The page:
Soluble Major Histocompatibility Complex Class I Chain-related Antigen A Level in Chronic Allograft Dysfunction
Introduction. Soluble major histocompatibility complex class I chain-related antigen A (soluble MICA) has recently been considered as an inhibitory molecule which is shed from tumors and protects them against natural killers and some subgroups of T cells' cytolysis. In transplantation, soluble MICA is also a foreign antigenic molecule that can induce allospecific responses. This study aimed to clarify its possible role in long-term kidney allograft outcome.
Materials and Methods. Thirty patients with biopsy-proven chronic allograft dysfunction (CAD) were pair-matched with kidney allograft recipients with 30 stable graft function. Fifteen healthy individuals were enrolled as controls. Soluble MICA antigen and anti-HLA antibodies were measured in their serum.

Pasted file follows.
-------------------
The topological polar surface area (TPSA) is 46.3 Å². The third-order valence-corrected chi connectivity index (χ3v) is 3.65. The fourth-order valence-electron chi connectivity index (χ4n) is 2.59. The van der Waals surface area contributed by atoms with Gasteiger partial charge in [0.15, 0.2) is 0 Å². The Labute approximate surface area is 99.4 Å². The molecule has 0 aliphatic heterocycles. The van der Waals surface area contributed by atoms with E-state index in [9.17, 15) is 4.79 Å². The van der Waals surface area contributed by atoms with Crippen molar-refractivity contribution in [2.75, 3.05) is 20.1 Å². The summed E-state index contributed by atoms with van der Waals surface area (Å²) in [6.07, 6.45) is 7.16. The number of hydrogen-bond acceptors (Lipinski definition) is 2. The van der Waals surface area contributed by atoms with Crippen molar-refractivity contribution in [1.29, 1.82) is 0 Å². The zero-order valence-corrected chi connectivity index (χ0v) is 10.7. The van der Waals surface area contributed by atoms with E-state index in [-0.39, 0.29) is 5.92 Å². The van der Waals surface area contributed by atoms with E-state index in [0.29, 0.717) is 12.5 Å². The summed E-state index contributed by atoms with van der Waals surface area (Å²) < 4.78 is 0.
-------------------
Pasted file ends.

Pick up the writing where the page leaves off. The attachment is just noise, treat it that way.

Results. There was no significant difference between CAD patients, stable recipients, and healthy volunteers in frequency or titer of soluble MICA; however, soluble MICA-positive patients were more frequent in the stable group was than the CAD group (43.4% versus 33.3%). In addition, a high level of soluble MICA was accompanied by enhanced humoral responses. No significant difference was found in anti-HLA antibodies production between the CAD and stable groups.
Conclusions. Our data suggest that soluble MICA, at least in a defined range, can protect the allograft against natural killers and T cell cytolysis; nonetheless, its excessive amounts might stimulate immune system to exert enhanced humoral response. In order to confirm the protective or detrimental role of soluble MICA in kidney transplantation, conducting larger studies is necessary.